# How do you find the limit of (x-4)/(sqrt(x-3)-sqrt(5-x)) as x approaches 4?

Apr 13, 2015

The answer is: $1$.

This limit shows up in the $\frac{0}{0}$ indecision form, so we have to rationalise.

${\lim}_{x \rightarrow 4} \frac{x - 4}{\sqrt{x - 3} - \sqrt{5 - x}} =$

$= {\lim}_{x \rightarrow 4} \left[\frac{x - 4}{\sqrt{x - 3} - \sqrt{5 - x}} \cdot \frac{\sqrt{x - 3} + \sqrt{5 - x}}{\sqrt{x - 3} + \sqrt{5 - x}}\right] =$

$= {\lim}_{x \rightarrow 4} \frac{\left(x - 4\right) \left(\sqrt{x - 3} + \sqrt{5 - x}\right)}{x - 3 - 5 + x} =$

$= {\lim}_{x \rightarrow 4} \frac{\left(x - 4\right) \left(\sqrt{x - 3} + \sqrt{5 - x}\right)}{2 x - 8} =$

$= {\lim}_{x \rightarrow 4} \frac{\left(x - 4\right) \left(\sqrt{x - 3} + \sqrt{5 - x}\right)}{2 \left(x - 4\right)} =$

$= {\lim}_{x \rightarrow 4} \frac{\left(\sqrt{x - 3} + \sqrt{5 - x}\right)}{2} = \frac{\sqrt{4 - 3} + \sqrt{5 - 4}}{2} = 1$.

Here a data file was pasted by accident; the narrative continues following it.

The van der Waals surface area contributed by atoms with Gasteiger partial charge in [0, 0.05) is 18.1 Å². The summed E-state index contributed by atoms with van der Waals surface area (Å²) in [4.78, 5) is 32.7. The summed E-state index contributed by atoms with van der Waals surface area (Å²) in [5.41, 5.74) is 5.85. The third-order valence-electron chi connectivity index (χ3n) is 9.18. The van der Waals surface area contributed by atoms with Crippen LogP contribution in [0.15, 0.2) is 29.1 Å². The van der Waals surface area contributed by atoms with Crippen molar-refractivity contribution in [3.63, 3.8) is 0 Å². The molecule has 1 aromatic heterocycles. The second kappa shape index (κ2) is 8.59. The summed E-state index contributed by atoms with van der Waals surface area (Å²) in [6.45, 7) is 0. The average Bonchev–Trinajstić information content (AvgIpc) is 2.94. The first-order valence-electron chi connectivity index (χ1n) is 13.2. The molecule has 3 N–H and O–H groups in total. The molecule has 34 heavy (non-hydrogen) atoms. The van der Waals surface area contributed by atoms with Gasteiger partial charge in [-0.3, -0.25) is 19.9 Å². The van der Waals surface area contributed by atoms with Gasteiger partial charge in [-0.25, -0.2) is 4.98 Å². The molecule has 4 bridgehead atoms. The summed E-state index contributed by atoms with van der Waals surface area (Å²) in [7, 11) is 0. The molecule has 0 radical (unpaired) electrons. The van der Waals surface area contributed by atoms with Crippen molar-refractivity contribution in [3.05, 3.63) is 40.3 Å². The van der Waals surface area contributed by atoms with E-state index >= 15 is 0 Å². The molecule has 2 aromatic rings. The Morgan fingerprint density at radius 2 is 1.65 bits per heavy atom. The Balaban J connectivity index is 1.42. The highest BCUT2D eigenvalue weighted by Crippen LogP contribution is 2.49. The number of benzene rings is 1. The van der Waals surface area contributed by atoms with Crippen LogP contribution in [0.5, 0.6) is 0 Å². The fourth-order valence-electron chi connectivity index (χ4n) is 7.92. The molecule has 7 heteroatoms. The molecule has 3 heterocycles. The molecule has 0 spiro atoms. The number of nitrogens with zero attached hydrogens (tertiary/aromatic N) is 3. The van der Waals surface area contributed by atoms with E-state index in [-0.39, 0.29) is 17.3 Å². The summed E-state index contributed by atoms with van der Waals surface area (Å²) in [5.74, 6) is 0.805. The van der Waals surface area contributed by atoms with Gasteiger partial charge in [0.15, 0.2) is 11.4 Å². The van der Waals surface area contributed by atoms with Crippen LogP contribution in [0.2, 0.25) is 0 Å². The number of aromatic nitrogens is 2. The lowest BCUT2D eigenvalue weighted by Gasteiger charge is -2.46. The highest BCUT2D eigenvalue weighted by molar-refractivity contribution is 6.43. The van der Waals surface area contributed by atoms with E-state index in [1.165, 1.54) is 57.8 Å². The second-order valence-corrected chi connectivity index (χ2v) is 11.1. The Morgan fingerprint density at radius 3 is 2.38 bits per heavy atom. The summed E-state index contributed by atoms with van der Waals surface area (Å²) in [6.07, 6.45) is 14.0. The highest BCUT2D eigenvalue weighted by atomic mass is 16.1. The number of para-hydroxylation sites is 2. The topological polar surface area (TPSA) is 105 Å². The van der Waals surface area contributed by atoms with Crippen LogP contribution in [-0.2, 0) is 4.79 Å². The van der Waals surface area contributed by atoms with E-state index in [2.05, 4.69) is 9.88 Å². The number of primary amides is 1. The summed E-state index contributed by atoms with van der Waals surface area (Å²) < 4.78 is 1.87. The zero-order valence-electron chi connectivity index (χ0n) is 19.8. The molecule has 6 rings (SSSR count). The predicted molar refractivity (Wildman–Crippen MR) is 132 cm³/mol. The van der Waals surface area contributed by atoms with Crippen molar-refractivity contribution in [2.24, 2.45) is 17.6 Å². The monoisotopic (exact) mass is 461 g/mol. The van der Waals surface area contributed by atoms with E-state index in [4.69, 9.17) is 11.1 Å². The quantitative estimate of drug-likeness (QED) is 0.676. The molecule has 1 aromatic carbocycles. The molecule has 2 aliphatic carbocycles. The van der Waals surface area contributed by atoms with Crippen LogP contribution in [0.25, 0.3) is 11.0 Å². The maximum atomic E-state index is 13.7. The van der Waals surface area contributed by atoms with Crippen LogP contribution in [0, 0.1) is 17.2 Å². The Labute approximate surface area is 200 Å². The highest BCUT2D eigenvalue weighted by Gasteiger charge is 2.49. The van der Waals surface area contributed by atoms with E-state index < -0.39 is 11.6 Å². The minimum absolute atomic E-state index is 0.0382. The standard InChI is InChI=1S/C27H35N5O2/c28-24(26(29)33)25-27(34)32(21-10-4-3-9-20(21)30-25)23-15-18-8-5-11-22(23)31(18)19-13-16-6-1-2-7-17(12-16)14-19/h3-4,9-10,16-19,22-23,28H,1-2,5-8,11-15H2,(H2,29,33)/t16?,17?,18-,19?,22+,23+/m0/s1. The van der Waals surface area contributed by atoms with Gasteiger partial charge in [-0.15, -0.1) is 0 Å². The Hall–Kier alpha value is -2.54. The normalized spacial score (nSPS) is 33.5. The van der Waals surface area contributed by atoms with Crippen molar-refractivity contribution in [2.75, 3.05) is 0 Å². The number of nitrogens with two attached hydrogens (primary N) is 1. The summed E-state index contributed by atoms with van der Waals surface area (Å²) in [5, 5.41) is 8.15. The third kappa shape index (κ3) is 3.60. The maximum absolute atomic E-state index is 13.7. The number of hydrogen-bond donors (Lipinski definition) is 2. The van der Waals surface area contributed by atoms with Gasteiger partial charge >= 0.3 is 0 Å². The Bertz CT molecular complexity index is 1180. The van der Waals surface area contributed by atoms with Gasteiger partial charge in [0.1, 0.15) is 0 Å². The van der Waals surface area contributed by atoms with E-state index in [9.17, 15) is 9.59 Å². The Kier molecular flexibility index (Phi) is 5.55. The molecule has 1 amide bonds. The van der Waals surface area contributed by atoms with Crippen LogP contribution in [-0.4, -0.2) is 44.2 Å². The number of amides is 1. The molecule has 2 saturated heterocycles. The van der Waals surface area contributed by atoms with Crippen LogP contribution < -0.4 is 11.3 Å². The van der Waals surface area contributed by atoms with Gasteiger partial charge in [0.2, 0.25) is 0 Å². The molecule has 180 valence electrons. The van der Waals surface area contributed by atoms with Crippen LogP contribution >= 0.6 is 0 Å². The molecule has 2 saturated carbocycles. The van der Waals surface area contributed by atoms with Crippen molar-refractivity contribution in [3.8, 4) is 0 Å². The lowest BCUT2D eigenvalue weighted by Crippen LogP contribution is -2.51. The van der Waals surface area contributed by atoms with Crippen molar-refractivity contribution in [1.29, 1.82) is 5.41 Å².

Apr 13, 2015

Rationalize the denominator by multiplying the fraction by $1$ in the form:

$\frac{\sqrt{x - 3} + \sqrt{5 - x}}{\sqrt{x - 3} + \sqrt{5 - x}}$

This works because $\left(a - b\right) \left(a + b\right) = {a}^{2} - {b}^{2}$,

so $\left(\sqrt{a} - \sqrt{b}\right) \left(\sqrt{a} + \sqrt{b}\right) = a - b$. It looks like this:

$\frac{\left(x - 4\right)}{\left(\sqrt{x - 3} - \sqrt{5 - x}\right)} \frac{\left(\sqrt{x - 3} + \sqrt{5 - x}\right)}{\left(\sqrt{x - 3} + \sqrt{5 - x}\right)}$

 =((x-4) (sqrt(x-3)+sqrt(5-x)))/((x-3)-(5-x)

$= \frac{\left(x - 4\right) \left(\sqrt{x - 3} + \sqrt{5 - x}\right)}{2 x - 8}$

$= \frac{\left(x - 4\right) \left(\sqrt{x - 3} + \sqrt{5 - x}\right)}{2 \left(x - 4\right)}$

$= \frac{\sqrt{x - 3} + \sqrt{5 - x}}{2}$

So, we have:

${\lim}_{x \rightarrow 4} \frac{x - 4}{\sqrt{x - 3} - \sqrt{5 - x}} = {\lim}_{x \rightarrow 4} \frac{\sqrt{x - 3} + \sqrt{5 - x}}{2}$

$= \frac{2}{2} = 1$